Ron Tuitt teaches on the floor. His papers, briefcase and a small white writing slate are all easily within his reach as about 20 Paterson second-graders surround him, seated on small carpets. They love the unusual setup.
Tuitt, 49, finds the floor more comfortable, because he can stretch out his legs. He suffers from a condition called lymphedema, which causes his legs to swell severely. In recent years the lymphedema has hampered his mobility, making walking extremely painful, sitting in chairs uncomfortable and sending him to the hospital more than once.
But his condition has enhanced his teaching in a surprising way.
His students at School 13 on East 23rd Street learn not just to read and write, they're learning about dedication and perseverance.
Last summer, Tuitt, who has been teaching for 12 years, thought his days in the classroom were finished. First hospitalized for swelling in his right leg in 1999, he later was diagnosed with lymphedema. Last year, the condition worsened. To reach his classroom, located with others in the basement, Tuitt sat and shuffled down the stairs. Then he used crutches to walk to his door. In June he was hospitalized for about two months.
"I thought it was over. This thing beat me," said the language arts teacher whose legs are wrapped tightly in Ace bandages. "I didn't think I could win. The one thing that hurt the most was that I'd never see these kids again."
But he didn't give up. With intermittent physical therapy and a strong will, Tuitt was back in the classroom last fall.
He started using a motorized wheelchair in mid-September, secured with the help of Jo-Ann Carnemolla school secretary, who made the arrangements. Now he can use the elevators located on the other side of the school building to reach the first-floor auditorium and watch his students in the monthly grade-level performances. The school district will soon be installing a computerized interactive SMART Board, which Tuitt can use to display lessons for the whole class without moving around. Even David Rodrigues, the school custodian, pitches in by parking Tuitt's car daily.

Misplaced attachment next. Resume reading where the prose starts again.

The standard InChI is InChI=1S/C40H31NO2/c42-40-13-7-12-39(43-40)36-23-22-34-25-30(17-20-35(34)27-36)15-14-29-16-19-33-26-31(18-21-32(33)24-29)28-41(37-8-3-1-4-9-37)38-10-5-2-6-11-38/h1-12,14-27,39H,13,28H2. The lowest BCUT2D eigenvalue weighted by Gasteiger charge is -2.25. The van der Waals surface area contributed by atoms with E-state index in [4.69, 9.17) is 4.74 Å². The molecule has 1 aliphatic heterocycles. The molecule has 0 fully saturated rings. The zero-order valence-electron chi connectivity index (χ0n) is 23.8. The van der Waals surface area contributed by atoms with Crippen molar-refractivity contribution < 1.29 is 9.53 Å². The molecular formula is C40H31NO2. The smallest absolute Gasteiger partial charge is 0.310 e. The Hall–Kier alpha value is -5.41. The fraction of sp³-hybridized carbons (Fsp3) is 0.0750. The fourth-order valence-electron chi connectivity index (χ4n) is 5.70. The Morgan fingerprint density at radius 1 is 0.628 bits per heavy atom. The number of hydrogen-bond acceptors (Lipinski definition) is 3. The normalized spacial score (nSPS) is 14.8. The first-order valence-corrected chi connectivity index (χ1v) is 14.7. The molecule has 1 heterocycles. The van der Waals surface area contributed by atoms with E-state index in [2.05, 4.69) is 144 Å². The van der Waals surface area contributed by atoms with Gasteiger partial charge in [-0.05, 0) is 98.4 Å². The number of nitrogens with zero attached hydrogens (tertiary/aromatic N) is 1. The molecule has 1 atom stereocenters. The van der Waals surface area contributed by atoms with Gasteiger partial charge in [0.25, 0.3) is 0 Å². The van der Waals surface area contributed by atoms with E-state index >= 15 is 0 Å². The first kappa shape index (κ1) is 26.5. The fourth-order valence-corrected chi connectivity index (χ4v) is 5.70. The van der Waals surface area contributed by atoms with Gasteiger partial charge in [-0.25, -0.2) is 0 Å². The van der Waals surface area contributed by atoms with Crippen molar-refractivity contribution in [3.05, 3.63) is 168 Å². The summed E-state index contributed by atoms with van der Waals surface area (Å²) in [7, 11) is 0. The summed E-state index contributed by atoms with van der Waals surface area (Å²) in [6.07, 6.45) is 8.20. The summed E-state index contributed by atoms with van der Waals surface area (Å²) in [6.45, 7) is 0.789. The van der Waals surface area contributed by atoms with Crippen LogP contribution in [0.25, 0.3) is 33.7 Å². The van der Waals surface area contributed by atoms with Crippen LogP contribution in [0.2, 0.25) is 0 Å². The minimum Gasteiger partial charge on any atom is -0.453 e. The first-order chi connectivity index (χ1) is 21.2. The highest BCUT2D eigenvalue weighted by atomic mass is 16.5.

His students help him, too. They help him get to and from his car. They assist him every day after school when he practices walking. They run errands for him, like bringing papers up to the principal's office and when he asks for something – crayons, markers, or other lesson materials – it's not uncommon for more than one child to jump up in response.
"It makes me feel good inside," said Shania Wauchope, 7.
"It's fun helping my teacher," said Genesis Gomes, 7.
Lymphedema occurs when unusual amounts of fluid build up in the body, causing swelling, generally in the limbs, according to the National Lymphedema Network. Though there is no known cure, lymphedema can develop when lymph vessels or nodes are missing, removed, or harmed. Tuitt has long struggled with his weight and although obesity does not cause the problem, it can exacerbate it. Tuitt said he is not sure how he developed the condition.
Anne Marie Mulé, a second-grade math and science teacher, said Tuitt's condition fosters a mutual devotion between him and his students.
"I think they recognize how hard it is for him to come in every day, so they realize how important they are," she said.
Vice Principal Denise Wallace, said his students learn from his refusal to be stopped by his health problems.
"I think the disability shows determination," she said. "That they can do whatever they want. They can be successful no matter what obstacles they face."
Tuitt is also a stickler for good manners and discipline. Even from the floor Tuitt catches the slightest infraction and delivers a quick reprimand. His is the only class where most students wear the school uniform. All the children refer to him as "sir."
Even Tuitt himself acknowledges that he's become more creative and stronger as a teacher from his physical struggles. He knows his students benefit as well.
"They know I don't quit," he said. "They understand pain because there are a lot of days I can't hide it. And they know I care."
7 Color Photos by Elizabeth Lara / Herald News;
1 - Ron Tuitt, who suffers from an incurable swelling condition of the legs, known as lymphedema, sits with his class recently at School 13 in Paterson. Tuitt continues to teach with the support and admiration of his students.
2 - Ron Tuitt counts each step as he practices his walking with the support of his second-grade students at School 13 in Paterson. "It makes me feel good inside," says Shania Wauchope, 7, who runs errands for Tuitt.
3 - Second-grader Adriana Garcia, 7, follows along in class from Tuitt's wheelchair at School 13.
4 - Ron Tuitt, right, gets help from Genesis Gomes, 7, outside School 13 in Paterson as he prepares to enter his car. "It's fun helping my teacher," she says.
5 - Luis Palacios, 7, left, a second-grader at School 13 in Paterson, and his teacher, Ron Tuitt, share a laugh during class. Tuitt suffers from lymphedema, a condition that causes severe swelling in his legs. The condition made teaching difficult. "I thought it was over. This thing beat me," he says. Tuitt returned to class in the fall.
6 - Dawyn Santana, 8, listens during class while sitting in teacher Ron Tuitt's wheelchair.7 - Melanie Ferman, 8, studies under teacher Ron Tuitt's desk. Colleagues say Tuitt's condition fosters a mutual devotion between him and his students.